Antibodies, Neutralizing/immunology , Lectins/metabolism , SARS-CoV-2/metabolism , SARS-CoV-2/pathogenicity , Angiotensin-Converting Enzyme 2/metabolism , Animals , Cell Adhesion Molecules/metabolism , Cell Fusion , Cell Line , Cricetinae , Female , Humans , Lectins/immunology , Lectins, C-Type/metabolism , Membrane Fusion , Receptors, Cell Surface/metabolism , SARS-CoV-2/immunology , Sialic Acid Binding Ig-like Lectin 1/metabolism , Spike Glycoprotein, Coronavirus/immunology , Spike Glycoprotein, Coronavirus/metabolism
2.
Nature ; 597(7874): 97-102, 2021 09.
Article in English | MEDLINE | ID: covidwho-1309448

ABSTRACT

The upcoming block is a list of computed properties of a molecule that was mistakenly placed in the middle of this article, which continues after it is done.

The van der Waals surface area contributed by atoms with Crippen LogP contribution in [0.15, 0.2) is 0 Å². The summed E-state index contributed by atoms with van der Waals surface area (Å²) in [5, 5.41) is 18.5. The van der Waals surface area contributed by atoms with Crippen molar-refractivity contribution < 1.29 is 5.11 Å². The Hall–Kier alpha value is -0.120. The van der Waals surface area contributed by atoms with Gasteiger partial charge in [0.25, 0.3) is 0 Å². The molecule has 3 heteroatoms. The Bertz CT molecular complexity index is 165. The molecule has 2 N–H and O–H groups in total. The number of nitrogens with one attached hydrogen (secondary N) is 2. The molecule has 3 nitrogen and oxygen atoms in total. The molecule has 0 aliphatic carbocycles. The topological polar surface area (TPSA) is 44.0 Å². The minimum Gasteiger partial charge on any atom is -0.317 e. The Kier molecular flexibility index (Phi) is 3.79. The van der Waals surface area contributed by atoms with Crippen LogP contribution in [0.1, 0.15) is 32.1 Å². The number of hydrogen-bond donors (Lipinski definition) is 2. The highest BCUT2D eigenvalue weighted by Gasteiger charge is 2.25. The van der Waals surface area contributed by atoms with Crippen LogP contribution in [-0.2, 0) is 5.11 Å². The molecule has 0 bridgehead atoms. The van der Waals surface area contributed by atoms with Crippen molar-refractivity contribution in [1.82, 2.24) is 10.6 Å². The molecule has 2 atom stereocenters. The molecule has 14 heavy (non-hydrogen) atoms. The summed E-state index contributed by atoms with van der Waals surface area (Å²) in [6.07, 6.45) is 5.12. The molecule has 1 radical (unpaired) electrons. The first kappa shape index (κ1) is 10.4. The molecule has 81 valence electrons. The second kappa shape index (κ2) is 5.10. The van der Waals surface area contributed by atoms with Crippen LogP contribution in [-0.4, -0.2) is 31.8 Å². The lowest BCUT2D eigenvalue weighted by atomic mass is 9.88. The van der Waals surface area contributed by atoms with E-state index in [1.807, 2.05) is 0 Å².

An ideal therapeutic anti-SARS-CoV-2 antibody would resist viral escape1-3, have activity against diverse sarbecoviruses4-7, and be highly protective through viral neutralization8-11 and effector functions12,13. Understanding how these properties relate to each other and vary across epitopes would aid the development of therapeutic antibodies and guide vaccine design. Here we comprehensively characterize escape, breadth and potency across a panel of SARS-CoV-2 antibodies targeting the receptor-binding domain (RBD). Despite a trade-off between in vitro neutralization potency and breadth of sarbecovirus binding, we identify neutralizing antibodies with exceptional sarbecovirus breadth and a corresponding resistance to SARS-CoV-2 escape. One of these antibodies, S2H97, binds with high affinity across all sarbecovirus clades to a cryptic epitope and prophylactically protects hamsters from viral challenge. Antibodies that target the angiotensin-converting enzyme 2 (ACE2) receptor-binding motif (RBM) typically have poor breadth and are readily escaped by mutations despite high neutralization potency. Nevertheless, we also characterize a potent RBM antibody (S2E128) with breadth across sarbecoviruses related to SARS-CoV-2 and a high barrier to viral escape. These data highlight principles underlying variation in escape, breadth and potency among antibodies that target the RBD, and identify epitopes and features to prioritize for therapeutic development against the current and potential future pandemics.